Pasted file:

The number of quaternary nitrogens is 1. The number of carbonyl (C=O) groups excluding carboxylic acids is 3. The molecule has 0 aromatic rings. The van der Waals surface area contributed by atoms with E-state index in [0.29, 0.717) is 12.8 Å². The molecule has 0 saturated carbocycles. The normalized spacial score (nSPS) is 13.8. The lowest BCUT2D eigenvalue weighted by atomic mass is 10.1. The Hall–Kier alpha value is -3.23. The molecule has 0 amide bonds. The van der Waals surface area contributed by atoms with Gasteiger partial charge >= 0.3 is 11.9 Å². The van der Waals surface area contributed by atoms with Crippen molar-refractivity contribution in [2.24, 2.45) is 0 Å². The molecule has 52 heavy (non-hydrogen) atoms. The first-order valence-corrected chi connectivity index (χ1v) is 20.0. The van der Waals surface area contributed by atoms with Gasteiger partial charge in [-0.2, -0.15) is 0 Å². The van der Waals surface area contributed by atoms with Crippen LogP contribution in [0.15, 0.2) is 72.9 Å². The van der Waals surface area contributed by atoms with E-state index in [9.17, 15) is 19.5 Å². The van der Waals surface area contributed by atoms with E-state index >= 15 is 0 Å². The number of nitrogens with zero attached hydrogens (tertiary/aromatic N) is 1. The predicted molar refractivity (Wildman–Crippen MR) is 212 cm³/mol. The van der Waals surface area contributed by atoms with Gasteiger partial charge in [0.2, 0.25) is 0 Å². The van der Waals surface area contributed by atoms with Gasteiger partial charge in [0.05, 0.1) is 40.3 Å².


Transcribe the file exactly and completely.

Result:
The number of quaternary nitrogens is 1. The number of carbonyl (C=O) groups excluding carboxylic acids is 3. The molecule has 0 aromatic rings. The van der Waals surface area contributed by atoms with E-state index in [0.29, 0.717) is 12.8 Å². The molecule has 0 saturated carbocycles. The normalized spacial score (nSPS) is 13.8. The lowest BCUT2D eigenvalue weighted by atomic mass is 10.1. The Hall–Kier alpha value is -3.23. The molecule has 0 amide bonds. The van der Waals surface area contributed by atoms with Gasteiger partial charge >= 0.3 is 11.9 Å². The van der Waals surface area contributed by atoms with Crippen molar-refractivity contribution in [2.24, 2.45) is 0 Å². The molecule has 52 heavy (non-hydrogen) atoms. The first-order valence-corrected chi connectivity index (χ1v) is 20.0. The van der Waals surface area contributed by atoms with Gasteiger partial charge in [-0.2, -0.15) is 0 Å². The van der Waals surface area contributed by atoms with Crippen LogP contribution in [0.15, 0.2) is 72.9 Å². The van der Waals surface area contributed by atoms with E-state index in [9.17, 15) is 19.5 Å². The van der Waals surface area contributed by atoms with E-state index >= 15 is 0 Å². The number of nitrogens with zero attached hydrogens (tertiary/aromatic N) is 1. The predicted molar refractivity (Wildman–Crippen MR) is 212 cm³/mol. The van der Waals surface area contributed by atoms with Gasteiger partial charge in [0.2, 0.25) is 0 Å². The van der Waals surface area contributed by atoms with Gasteiger partial charge in [0.05, 0.1) is 40.3 Å².